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October / November / December 2017

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VOLUME _37 ISSUE 47_ 2017

October | November | December 2017








orette, Dawn & Carol hang out D at SugarHouse Casino’s new beer garden, Fishtown Hops. Photo by Andrew Andreozzi ongratulations to attorney C Dawn Tancredi & Ricardo Longo, owner of Gran Caffe L’Aquila, on their recent nuptials. Photo by Maria Merlino he Tenaglia family – Francesca, T John & Joan – celebrate the marriage of Richard & Holly Tenaglia. Photo by Ashlee Mintz/Clair Pruett Studios


et me to the church on G time! Franco Cima and his groom squad are heading to the wedding.


risten & Rob hang K out in Rome, Italy!


awn hangs out with D Mario Martines.


livia Pino hangs out at her O first Phillies game with her grandfather Dennis Pino & family.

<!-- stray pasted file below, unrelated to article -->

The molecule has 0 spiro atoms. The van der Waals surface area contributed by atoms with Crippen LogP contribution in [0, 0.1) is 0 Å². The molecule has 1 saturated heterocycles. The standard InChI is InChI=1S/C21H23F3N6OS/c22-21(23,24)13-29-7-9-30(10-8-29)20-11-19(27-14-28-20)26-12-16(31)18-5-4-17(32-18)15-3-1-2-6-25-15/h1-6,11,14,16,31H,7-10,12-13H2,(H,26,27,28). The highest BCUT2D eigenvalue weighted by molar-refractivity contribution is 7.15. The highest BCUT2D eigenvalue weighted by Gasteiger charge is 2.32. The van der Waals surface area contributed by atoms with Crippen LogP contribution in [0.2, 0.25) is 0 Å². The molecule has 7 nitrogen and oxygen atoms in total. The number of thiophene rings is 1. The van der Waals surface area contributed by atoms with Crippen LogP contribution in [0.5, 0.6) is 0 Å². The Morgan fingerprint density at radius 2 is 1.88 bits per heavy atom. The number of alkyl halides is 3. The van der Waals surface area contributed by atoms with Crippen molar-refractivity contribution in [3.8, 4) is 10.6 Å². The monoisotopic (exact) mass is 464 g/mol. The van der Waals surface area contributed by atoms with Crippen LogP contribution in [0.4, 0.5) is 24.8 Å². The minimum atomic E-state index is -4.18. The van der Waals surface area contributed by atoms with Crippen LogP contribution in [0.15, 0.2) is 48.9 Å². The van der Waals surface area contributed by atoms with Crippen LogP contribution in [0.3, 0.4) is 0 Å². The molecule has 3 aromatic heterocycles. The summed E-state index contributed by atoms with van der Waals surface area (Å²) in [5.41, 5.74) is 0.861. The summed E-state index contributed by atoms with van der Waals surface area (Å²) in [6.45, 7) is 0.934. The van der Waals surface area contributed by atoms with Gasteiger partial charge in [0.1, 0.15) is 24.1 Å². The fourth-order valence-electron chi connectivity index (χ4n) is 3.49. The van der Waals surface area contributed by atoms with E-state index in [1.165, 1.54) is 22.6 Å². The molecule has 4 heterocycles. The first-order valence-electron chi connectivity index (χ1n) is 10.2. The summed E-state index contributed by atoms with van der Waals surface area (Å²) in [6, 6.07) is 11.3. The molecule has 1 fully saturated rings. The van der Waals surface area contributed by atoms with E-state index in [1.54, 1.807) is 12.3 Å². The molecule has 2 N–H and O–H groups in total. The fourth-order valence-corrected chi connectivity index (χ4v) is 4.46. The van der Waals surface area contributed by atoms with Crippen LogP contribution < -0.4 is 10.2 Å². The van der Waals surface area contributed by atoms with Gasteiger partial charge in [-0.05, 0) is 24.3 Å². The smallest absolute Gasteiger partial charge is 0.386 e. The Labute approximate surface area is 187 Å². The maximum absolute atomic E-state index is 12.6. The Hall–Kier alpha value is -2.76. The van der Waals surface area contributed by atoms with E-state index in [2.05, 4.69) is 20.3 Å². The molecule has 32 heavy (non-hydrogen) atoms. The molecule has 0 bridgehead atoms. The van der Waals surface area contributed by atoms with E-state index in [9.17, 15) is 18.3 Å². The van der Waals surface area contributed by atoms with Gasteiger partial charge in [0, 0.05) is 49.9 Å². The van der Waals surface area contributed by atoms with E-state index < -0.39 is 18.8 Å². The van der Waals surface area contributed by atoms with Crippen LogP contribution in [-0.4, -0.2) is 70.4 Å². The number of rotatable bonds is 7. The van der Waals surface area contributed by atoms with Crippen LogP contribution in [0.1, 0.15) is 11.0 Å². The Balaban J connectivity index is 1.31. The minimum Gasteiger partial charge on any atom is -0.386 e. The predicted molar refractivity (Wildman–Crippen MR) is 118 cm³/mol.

endy Hamilton hangs out W backstage with the Golden Boys: Fabian, Frankie Avalon & Bobby Rydell at the SugarHouse Event Center.


orette & Dawn hang out with D Wendy Hamilton at SugarHouse Casino’s Fishtown Hops. Photo by Andrew Andreozzi

10. R on Jaworski hangs out with Elaine Maffucci at Running Deer Golf Club. Photo by Bill Maffucci 11. L ou Pinto with Loretta & Carmen DeCello at Horror-Con. 12. B rian Stevenson, IBEW Local 98 & Fred Cosenza, Phila. Building Trades, hang out on the 62nd floor of the Comcast Technology Center. 13. C armen LaRosa’ s Pool Party. Music by the fabulous Benny Marsella. 14. Brenda & Patrick hang out at